Roger Thayer Stone Center For Latin American Studies

Tulane University

What is Outreach in Area Studies?

By Valerie McGinley

Educational outreach programming has been integral to the U.S. Department of Educationâ’‘¬’“¢s Title VI National Resource Center program since the 1970s. Since then every area studies center funded as a Title VI National Resource Center has been required to conduct outreach programming to K-12 educators. The definition of outreach has been expanded since the 1970s to include outreach to other postsecondary institutions, media, business, government agencies, and the general community. The following is a collection of ideals on how to â’‘¬Å“doâ’‘¬Â outreach to the K-12 community; of best practices in educational outreach programming.

One of the fundamental principals of conducting and sustaining quality outreach programming is the place of outreach in the mission and strategic plan of the Center. Outreach, and in particular educational outreach, should be inherently part of the mission of the area studies center. This is articulated primarily through the strategic plan of the center and defining the initiatives and activities to achieve the desired outcomes. Outreach to the K-12 educational community and specifically teacher training activities are absolute priority activities for every area studies center or consortia funded by the Title VI National Resource Center program. Therefore, in order to place a priority of these types of activities for university and faculty commitment, it is important to align this absolute priority with the operating principals of the Center. If this is not done, outreach becomes an add-on activity that is not taken seriously by the university or faculty and staff associated with the area studies center.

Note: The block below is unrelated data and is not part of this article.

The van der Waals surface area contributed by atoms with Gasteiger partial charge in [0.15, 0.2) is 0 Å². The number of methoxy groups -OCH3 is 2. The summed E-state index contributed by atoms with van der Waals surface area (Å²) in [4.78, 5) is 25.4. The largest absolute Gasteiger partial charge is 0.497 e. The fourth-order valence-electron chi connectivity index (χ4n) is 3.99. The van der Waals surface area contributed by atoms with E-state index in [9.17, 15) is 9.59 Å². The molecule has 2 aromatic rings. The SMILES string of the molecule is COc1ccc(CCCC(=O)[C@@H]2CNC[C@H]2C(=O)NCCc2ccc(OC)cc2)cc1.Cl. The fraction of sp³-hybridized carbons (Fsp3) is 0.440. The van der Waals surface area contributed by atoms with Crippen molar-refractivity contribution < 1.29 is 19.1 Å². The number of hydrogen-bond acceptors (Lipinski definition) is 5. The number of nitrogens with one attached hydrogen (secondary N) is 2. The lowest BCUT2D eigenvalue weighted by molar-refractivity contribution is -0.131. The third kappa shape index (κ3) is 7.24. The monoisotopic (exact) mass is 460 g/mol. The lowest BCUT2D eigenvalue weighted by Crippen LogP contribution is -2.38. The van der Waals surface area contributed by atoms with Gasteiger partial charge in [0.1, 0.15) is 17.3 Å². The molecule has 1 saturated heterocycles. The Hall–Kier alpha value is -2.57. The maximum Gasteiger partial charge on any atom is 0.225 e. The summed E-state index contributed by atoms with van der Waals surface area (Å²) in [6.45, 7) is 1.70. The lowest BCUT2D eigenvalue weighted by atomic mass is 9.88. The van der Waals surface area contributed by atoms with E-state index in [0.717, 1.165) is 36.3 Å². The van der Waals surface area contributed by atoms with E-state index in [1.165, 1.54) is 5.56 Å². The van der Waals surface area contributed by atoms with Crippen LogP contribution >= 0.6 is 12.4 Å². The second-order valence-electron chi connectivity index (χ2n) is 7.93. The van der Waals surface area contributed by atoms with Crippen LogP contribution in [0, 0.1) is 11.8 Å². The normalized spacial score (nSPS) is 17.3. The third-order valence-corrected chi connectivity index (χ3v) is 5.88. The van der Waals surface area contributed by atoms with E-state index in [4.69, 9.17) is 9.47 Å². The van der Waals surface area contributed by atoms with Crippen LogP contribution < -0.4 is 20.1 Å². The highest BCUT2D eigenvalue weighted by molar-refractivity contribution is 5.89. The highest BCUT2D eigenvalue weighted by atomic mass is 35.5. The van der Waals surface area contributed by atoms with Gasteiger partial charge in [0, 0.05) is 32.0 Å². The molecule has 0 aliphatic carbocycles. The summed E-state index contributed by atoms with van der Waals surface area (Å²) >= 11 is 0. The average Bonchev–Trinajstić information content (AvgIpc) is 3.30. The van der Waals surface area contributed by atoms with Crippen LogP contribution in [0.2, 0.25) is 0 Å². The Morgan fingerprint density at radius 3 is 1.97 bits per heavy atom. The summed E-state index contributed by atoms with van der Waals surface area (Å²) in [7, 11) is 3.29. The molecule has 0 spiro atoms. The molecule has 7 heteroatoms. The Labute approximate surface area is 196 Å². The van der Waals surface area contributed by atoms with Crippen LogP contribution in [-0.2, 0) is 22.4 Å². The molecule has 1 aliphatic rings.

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Upcoming Events

Central America: People and the Environment Asynchronous Institute

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Register now for the ASYNCHRONOUS COURSE which opens up in July
Please note, the synchronous blended institute taking place June 14 – 25 is no longer accepting registrants.

This summer educator institute is the third institute in a series being offered by Tulane University, The University of Georgia and Vanderbilt University. This series of institutes is designed to enhance the presence of Central America in the K-12 classroom. Each year, participants engage with presenters, resources and other K-12 colleagues to explore diverse topics in Central America with a focus on people and the environment. It is not required to have participated in past institutes to join us.

The Stone Center for Latin American Studies at Tulane University is excited to host and coordinate this year’s institute. Tulane University and New Orleans are both unique and important places to explore the deep connections to Central America with a focus on people and environment. With presentations by leading historians and sociologists on Central America, environment and race we are excited to share the work and resources from presenters as well as the unique resources at Tulane.

YOU MAY REGISTER FOR THE ASYNCHRONOUS COURSE WHICH OPENS UP IN JULY

NOW REGISTERING FOR THE ASYNCHRONOUS INSTITUTE For more information, please email dwolteri@tulane.edu or call 504.865.5164. Space is limited.